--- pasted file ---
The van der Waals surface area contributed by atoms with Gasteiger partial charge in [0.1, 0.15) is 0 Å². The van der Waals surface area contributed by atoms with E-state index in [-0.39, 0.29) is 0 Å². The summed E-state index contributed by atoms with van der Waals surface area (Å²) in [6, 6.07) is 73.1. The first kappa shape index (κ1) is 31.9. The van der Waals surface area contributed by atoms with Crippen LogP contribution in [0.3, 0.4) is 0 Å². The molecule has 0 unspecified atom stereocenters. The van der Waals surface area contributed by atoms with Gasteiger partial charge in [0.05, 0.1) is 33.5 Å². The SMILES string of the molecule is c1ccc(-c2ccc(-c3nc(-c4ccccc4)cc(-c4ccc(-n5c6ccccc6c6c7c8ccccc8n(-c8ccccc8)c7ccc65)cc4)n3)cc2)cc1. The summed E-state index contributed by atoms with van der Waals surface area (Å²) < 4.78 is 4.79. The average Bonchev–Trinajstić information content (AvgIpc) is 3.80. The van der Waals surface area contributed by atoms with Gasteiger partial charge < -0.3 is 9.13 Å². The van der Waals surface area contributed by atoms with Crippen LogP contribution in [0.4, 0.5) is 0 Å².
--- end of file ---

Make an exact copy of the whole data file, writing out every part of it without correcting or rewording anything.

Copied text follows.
The van der Waals surface area contributed by atoms with Gasteiger partial charge in [0.1, 0.15) is 0 Å². The van der Waals surface area contributed by atoms with E-state index in [-0.39, 0.29) is 0 Å². The summed E-state index contributed by atoms with van der Waals surface area (Å²) in [6, 6.07) is 73.1. The first kappa shape index (κ1) is 31.9. The van der Waals surface area contributed by atoms with Crippen LogP contribution in [0.3, 0.4) is 0 Å². The molecule has 0 unspecified atom stereocenters. The van der Waals surface area contributed by atoms with Gasteiger partial charge in [0.05, 0.1) is 33.5 Å². The SMILES string of the molecule is c1ccc(-c2ccc(-c3nc(-c4ccccc4)cc(-c4ccc(-n5c6ccccc6c6c7c8ccccc8n(-c8ccccc8)c7ccc65)cc4)n3)cc2)cc1. The summed E-state index contributed by atoms with van der Waals surface area (Å²) < 4.78 is 4.79. The average Bonchev–Trinajstić information content (AvgIpc) is 3.80. The van der Waals surface area contributed by atoms with Gasteiger partial charge < -0.3 is 9.13 Å². The van der Waals surface area contributed by atoms with Crippen LogP contribution in [0.4, 0.5) is 0 Å².